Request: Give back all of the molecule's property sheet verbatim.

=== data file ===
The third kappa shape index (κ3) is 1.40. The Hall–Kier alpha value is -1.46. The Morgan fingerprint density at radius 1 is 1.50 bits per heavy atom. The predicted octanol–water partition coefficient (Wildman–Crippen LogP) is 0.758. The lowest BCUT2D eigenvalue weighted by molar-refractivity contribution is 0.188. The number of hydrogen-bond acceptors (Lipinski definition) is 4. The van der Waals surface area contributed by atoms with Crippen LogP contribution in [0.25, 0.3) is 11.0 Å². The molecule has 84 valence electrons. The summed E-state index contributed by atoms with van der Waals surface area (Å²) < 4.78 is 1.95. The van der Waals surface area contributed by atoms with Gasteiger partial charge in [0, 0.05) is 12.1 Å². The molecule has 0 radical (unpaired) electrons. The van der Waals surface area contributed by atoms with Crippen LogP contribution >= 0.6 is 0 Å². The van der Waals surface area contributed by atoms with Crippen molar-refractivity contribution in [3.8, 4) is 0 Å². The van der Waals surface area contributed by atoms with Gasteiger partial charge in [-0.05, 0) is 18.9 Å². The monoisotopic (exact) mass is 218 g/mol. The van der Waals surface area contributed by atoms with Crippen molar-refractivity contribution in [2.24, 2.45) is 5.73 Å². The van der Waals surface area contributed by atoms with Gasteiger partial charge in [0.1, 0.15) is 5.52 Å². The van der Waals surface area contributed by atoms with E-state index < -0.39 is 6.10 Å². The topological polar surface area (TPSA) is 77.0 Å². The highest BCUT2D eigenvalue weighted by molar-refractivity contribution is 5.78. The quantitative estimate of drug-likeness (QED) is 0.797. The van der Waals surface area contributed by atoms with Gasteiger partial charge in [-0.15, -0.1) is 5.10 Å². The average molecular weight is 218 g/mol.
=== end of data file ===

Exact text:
The third kappa shape index (κ3) is 1.40. The Hall–Kier alpha value is -1.46. The Morgan fingerprint density at radius 1 is 1.50 bits per heavy atom. The predicted octanol–water partition coefficient (Wildman–Crippen LogP) is 0.758. The lowest BCUT2D eigenvalue weighted by molar-refractivity contribution is 0.188. The number of hydrogen-bond acceptors (Lipinski definition) is 4. The van der Waals surface area contributed by atoms with Crippen LogP contribution in [0.25, 0.3) is 11.0 Å². The molecule has 84 valence electrons. The summed E-state index contributed by atoms with van der Waals surface area (Å²) < 4.78 is 1.95. The van der Waals surface area contributed by atoms with Gasteiger partial charge in [0, 0.05) is 12.1 Å². The molecule has 0 radical (unpaired) electrons. The van der Waals surface area contributed by atoms with Crippen LogP contribution >= 0.6 is 0 Å². The van der Waals surface area contributed by atoms with Crippen molar-refractivity contribution in [3.8, 4) is 0 Å². The van der Waals surface area contributed by atoms with Gasteiger partial charge in [-0.05, 0) is 18.9 Å². The monoisotopic (exact) mass is 218 g/mol. The van der Waals surface area contributed by atoms with Crippen molar-refractivity contribution in [2.24, 2.45) is 5.73 Å². The van der Waals surface area contributed by atoms with Gasteiger partial charge in [0.1, 0.15) is 5.52 Å². The van der Waals surface area contributed by atoms with E-state index < -0.39 is 6.10 Å². The topological polar surface area (TPSA) is 77.0 Å². The highest BCUT2D eigenvalue weighted by molar-refractivity contribution is 5.78. The quantitative estimate of drug-likeness (QED) is 0.797. The van der Waals surface area contributed by atoms with Gasteiger partial charge in [-0.15, -0.1) is 5.10 Å². The average molecular weight is 218 g/mol.